Stephen Bennett Testimony

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With his outreach events, CDs and a weekly radio program, Stephen Bennett stresses that Jesus can heal homosexuals

Stephen Bennett and his wife, Irene, are vexing the gay community preaching the liberating power of Jesus Christ via Stephen Bennett Ministries (SBM) based in Huntington, Conn.

Bennett, 40, is a former homosexual who says he no longer has homosexual desires. He stresses that overcoming one’s same-sex attraction is a process, which for some may not be easy, yet it is completely possible. “I am perfectly happy as the man God created me to be,” he said. “I am in love with my wife. My nightmare has turned into a fairytale because of God.”

Even though Bennett recalls feeling effeminate as a child, he attributes his homosexual past to a rocky relationship with his father, a high-energy inventor and entrepreneur. “I grew up in a very wealthy home,” he said. “I had everything physically I wanted, except I just wanted his love, his approval and his attention and never really got it.”

Pursuing a career in art, he enrolled at Pratt Institute in Brooklyn, N.Y., where he experienced his first homosexual encounter at the age of 18. “That began an 11-year descent for me into the gay lifestyle,” he said.

Bouts with cocaine, alcohol and bulimia followed. He had sex with more than 100 partners, many of whom died from AIDS. “It’s a miracle I never got infected,” he said.

For a while he ran with the Hollywood crowd, painting portraits of movie stars and working for country singer Crystal Gale. After hitting bottom selling drugs and living in a cockroach-infested building, he entered a secular rehab program in 1988. He kicked his addictions but continued his gay lifestyle. He met the man of his dreams in a gay bar and began a three-year relationship.

During that time a Christian young woman confronted him with the gospel and gave him a Bible. He battled with abandoning homosexuality until January 1992 when he prayed to receive Christ. “I confessed my sin before God,” he said. “I physically felt the peace of God.”

Within two weeks he fled his partner’s home. However, homosexual urges lingered until he reconciled with his father. “I had to forgive my father,” he said. “That was for me the breaking point of my homosexual struggle.” A year later he married Irene, a friend of the woman who witnessed to him.

The Bennetts had two children, were active in evangelism and operated a lucrative sign-painting business. Yet something was missing. Their moment came during the summer of 2000 after an evangelistic service at a Connecticut beach. “I really felt that God was calling us to do something special for Him,” Irene Bennett said. “We dedicated our lives. Whatever He wanted us to do, we would do it.”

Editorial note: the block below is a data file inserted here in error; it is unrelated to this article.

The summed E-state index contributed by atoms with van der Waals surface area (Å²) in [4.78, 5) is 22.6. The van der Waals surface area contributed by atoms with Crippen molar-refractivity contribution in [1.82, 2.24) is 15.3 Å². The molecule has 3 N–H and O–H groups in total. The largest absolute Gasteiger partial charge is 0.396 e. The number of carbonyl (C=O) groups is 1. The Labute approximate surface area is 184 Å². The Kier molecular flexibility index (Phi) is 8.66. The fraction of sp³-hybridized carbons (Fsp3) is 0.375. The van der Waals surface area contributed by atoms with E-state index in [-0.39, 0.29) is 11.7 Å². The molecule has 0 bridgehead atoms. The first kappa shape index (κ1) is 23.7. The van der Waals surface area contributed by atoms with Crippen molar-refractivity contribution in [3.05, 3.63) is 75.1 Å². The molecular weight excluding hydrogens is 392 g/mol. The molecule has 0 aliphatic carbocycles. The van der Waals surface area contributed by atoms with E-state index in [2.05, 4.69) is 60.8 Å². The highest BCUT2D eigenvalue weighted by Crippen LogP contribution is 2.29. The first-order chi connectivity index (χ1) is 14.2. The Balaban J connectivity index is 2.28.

Encouraged by friends, Bennett recorded a CD, I Believe in Miracles, which featured his testimony. Almost immediately it aired nationally on Christian radio stations. “It had nothing to do with my voice or the music,” he said. “It was because of the testimony.”

As a result, requests for interviews from Christian and secular TV programs flooded Bennett’s phone line. During this time the sign business nose-dived and racked up almost $65,000 in debts. Miraculously the Bennetts received $125,000, which enabled them to erase their debts and by faith launch SBM (

The Bennetts share the hope of Christ to the gay community through CDs, literature, concerts, targeted outreaches, a weekly radio program, counseling, e-mail and media interviews. Bennett has appeared on FOX News’ The O’Reilly Factor, and speaks regularly at churches and events sponsored by the American Family Association (AFA) and Concerned Women for America.

“We have partnered with SBM on several projects,” said Buddy Smith, executive assistant to the chairman of AFA. “The dominant message we have heard from Stephen is a love for Christ and a heart that is broken for the homosexual.”

When not traveling Bennett ministers by phone almost daily. His tract I Was Gay is distributed nationwide. In January a distraught 20-year-old man phoned him from Texas crying, “I can’t take this homosexual lifestyle any longer.” Someone gave Bennett’s tract to the young man at a gay pride parade in August 2003. Bennett prayed with him, sent literature and directed him to a local church.

Last summer SBM sponsored a national outreach in Provincetown, Mass., a known gay enclave on Cape Cod. Volunteers gave out more than 600 gift bags containing a Bible, CD, T-shirt and tract. Bennett plans a similar event this year at gay pride day at Disney World in Orlando, Fla., in June.

In response to the November ruling by the Massachusetts Supreme Court sanctioning gay marriage, Bennett is launching a national billboard campaign. Signs show the Bennett family and copy that says: “Wonderful husband. Loving father. Former homosexual. Jesus Christ changes lives.”
Peter K. Johnson

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